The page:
Week 5: More Functions
Lab 4 available now.
Quiz 2 on Friday 4 October at the start of class.
Week 5 Topics
While loop practice
The list data type
Functions with lists
Recall the general template for writing a function:
def NAME(PARAMETER1, PARAMETER2, ...): """ Purpose Parameter description Return value description (if any) """ #DO STUFF return VALUE #optional
Exercise: Stack diagram
Now, try doing a stack diagram yourself. Show the stack diagram as it would appear at the point in the program noted below. In addition, show the output of the complete program.
dir() is a function that prints the name of all variables that are in scope. It is only for diagnostic purposes.
Stack Example 3
Try another example of stack drawing.
def absval(x,y): if x > y: aval = x-y else: aval = y-x # draw stack to this point! # as it would look just before return... return aval def main(): a = 10 b = 35 result = absval(a,b) #What variables are in scope? print(dir()) print("abs(%d-%d) = %d" % (a,b,result)) main()
What is the result of modifying the parameter variable for a function? Do the results effect the arguments in the original calling function, or are all changes ignored? We will explore this question in more depth this week.
Take a look at
oops_squareFunc.py, which squares the parameter values in a function. What do you think will happen at the end of this program? Test it out and then we will trace through the program to see what happened.
Immutable data types (
bool) can never be modified; thus,
any changes to the variable require reassigning it a new value. Reassignment
breaks any sharing of values between the parameter and its original argument.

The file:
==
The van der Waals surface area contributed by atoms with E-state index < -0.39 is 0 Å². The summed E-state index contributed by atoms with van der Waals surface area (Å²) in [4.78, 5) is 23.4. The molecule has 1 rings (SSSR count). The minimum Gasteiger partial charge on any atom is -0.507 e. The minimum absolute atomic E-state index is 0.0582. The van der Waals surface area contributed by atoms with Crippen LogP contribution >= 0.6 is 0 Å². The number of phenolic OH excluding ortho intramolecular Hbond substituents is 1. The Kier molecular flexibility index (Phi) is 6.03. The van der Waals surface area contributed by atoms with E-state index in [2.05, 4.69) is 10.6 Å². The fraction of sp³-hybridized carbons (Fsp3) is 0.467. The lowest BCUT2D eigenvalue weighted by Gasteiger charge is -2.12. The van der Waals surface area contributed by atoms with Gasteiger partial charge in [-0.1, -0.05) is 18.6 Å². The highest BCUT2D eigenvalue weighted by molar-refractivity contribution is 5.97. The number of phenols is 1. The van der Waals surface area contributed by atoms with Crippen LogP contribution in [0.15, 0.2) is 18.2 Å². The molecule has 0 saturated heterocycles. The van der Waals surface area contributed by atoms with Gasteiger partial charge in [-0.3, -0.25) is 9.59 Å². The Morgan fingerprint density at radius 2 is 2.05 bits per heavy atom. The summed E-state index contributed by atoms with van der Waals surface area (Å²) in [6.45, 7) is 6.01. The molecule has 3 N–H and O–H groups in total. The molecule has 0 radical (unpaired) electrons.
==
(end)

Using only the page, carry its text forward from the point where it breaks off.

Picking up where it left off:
Mutable data types are different - they can be modified without reassignment.
As an example, we will return to the
list datatype and see its methods.
Lists are a data type in Python that hold a collection of items. Lists are a type of
sequence of items. As we will see, many of the operations we use on strings can also
be used on lists, since both are sequences. There are two major differences
between lists and strings: lists are a sequence of items where the items can
be any of any type including (e.g.,
int, etc) while strings are strictly
a sequence of characters. The second meaningful difference is that lists are mutable,
meaning we can change the contents of the list. Strings are immutable.
We can do similar things to lists as with strings:
len(lst)number of items in list
lst[i]index into list to get ith item
An operation that is unique to lists is
append(), which adds an item to the list
(and thus changes its content)
lst = [0,10,20] lst.append(30) # adds 30 to lst
We can also iterate over lists just as we did with strings:
for i in range(len(lst)): # we can iterate over a list print lst[i]
One thing we can do with lists that we can’t do with strings is change a single element.
lst = [0,10,20] lst = 5 #legal. Changes first element of list print(lst) text = "hello" text = "j" #illegal. Strings are immutable
Side effects with mutable parameters
Previously, we showed that reassigning the parameter variable had no effect on the original argument that was sent to the function. This is always the case with immutable data types as once they are created, they cannot be modified.
However, there are circumstances where parameters of mutable data type (e.g., list) can be modified in a function, and the result will have the side effect of also changing the argument variable, despite not returning anything. This can be a desired outcome, or it could be the source of an error in what we want our rogram to do. Using stack traces to understand this phenomena will help us understand why.
in all circumstances, use of the assignment operator (
Exercise: list modification with side effects
squareList.py, we will trace through the program and show that, despite not having
a return value, our arguments are forever impacted by the call to the